Hurricane Harvey did more than just damaging the cities in Texas. It also has some serious effects on the energy sector, which can be the biggest test in the industry so far. It took one-third of the U.S. refinery capacity offline for days, leaving the sector to consider the costs of adding infrastructure hardening on the Gulf or moving to a different location. The devastating flooding hit the central hub for energy sectors and exposed a downside: vulnerability to storms.
How did Hurricane Harvey affect the energy sector?
- Closed refineries and offshore crude oil production. The Gulf of Mexico has much of the U.S. refinery capacity and chemical production, which was devastated during the storm.
- Delayed damage assessments. Damage assessments could take days to weeks to complete. Restarts could also be dangerous as fires and explosions may occur.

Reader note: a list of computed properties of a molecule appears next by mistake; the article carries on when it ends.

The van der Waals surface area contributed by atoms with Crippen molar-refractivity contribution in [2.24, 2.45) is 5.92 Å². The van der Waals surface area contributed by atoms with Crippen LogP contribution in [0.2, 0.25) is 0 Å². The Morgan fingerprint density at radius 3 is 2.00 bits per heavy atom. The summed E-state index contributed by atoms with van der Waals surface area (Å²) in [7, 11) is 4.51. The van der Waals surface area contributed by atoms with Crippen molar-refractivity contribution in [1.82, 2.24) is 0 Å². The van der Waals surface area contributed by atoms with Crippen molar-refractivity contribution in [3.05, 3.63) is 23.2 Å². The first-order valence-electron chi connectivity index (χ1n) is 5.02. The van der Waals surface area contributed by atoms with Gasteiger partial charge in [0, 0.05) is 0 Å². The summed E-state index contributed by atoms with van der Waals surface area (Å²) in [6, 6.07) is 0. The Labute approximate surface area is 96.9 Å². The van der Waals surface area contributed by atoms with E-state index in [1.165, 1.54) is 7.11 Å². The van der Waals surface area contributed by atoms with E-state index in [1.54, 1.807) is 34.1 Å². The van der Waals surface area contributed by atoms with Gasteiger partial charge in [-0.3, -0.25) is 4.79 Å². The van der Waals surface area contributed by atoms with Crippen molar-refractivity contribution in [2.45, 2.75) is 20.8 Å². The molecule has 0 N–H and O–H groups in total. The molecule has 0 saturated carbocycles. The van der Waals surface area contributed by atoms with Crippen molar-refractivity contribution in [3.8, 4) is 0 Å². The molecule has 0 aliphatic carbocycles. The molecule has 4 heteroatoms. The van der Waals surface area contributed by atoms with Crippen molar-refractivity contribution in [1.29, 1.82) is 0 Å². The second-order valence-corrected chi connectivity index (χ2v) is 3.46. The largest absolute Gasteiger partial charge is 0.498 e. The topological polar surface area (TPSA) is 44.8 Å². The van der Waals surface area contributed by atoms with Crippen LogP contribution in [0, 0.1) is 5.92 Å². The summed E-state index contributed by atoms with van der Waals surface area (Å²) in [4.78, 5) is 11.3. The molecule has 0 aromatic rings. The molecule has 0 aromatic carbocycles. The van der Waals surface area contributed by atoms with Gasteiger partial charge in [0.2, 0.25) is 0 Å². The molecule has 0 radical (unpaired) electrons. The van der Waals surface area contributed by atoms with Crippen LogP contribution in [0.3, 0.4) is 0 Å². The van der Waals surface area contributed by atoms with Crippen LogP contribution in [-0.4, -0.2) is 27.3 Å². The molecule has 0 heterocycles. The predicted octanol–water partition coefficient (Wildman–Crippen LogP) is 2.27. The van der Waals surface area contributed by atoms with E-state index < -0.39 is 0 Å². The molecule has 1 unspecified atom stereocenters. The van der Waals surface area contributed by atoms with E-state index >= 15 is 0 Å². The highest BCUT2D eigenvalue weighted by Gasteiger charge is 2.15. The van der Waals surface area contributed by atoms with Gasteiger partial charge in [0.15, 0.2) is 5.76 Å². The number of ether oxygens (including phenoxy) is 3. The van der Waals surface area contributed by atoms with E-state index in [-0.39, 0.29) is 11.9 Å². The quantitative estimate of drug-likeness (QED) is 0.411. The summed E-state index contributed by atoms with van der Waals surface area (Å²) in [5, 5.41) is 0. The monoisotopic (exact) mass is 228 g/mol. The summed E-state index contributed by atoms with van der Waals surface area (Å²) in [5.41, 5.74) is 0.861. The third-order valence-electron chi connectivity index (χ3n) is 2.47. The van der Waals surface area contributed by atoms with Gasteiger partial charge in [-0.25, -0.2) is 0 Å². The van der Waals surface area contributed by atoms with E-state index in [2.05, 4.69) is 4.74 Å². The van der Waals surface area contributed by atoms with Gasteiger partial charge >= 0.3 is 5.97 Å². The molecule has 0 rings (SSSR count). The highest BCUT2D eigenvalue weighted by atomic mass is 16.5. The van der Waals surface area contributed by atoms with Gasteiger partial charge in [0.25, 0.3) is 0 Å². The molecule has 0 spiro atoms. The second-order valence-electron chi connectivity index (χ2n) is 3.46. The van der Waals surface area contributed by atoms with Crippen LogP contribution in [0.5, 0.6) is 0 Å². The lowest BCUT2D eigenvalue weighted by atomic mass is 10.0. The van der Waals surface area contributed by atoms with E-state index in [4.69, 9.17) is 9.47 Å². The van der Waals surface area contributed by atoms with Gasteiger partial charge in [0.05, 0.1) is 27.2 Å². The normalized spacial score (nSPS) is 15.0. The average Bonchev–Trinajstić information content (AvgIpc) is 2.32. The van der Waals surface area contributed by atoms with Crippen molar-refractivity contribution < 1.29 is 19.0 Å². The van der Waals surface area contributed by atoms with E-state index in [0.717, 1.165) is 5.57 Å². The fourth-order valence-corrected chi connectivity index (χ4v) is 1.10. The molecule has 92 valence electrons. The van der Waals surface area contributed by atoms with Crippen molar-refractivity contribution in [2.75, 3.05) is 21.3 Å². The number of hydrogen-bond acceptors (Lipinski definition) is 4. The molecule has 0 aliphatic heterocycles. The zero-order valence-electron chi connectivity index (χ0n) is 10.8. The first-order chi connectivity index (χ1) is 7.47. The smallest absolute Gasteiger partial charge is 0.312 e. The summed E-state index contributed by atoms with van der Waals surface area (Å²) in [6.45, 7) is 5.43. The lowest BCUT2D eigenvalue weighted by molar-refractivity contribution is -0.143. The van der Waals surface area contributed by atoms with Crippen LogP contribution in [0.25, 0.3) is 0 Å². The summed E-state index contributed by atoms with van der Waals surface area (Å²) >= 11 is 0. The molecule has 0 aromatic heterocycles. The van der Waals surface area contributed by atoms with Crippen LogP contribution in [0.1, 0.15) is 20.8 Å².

- Power loss. According to the Electric Reliability Council of Texas, over 300,000 residents were without electricity.
- Increased gasoline prices. The Gulf Coast’s disruption will send gasoline prices upward by as much as 35 cents per gallon over the next two weeks.
- Shutdown of multiple refineries. About 3 million barrels of refining capacity has been taken offline according to a research note by Goldman Sachs. UBS top analyst Wayne Gordon also said that some of the issues around production may be enduring for at least the next month.
- Halted oil production. About 22% of the oil production in the Gulf of Mexico has been terminated, both offshore and onshore.
It could take weeks to fully assess the damage of Hurricane Harvey to the energy sector, but it will be undoubtedly extensive. Prices are likely to shoot up in the coming weeks, and when they do renewable energy sources could get a major lift. So far, oil and gas prices endured because much oil and gas are still in storage around the country when the storm hit and most drivers stay at home.
The energy sector is resistant to change, but the storm is surely a challenge. Check out other blog topics here.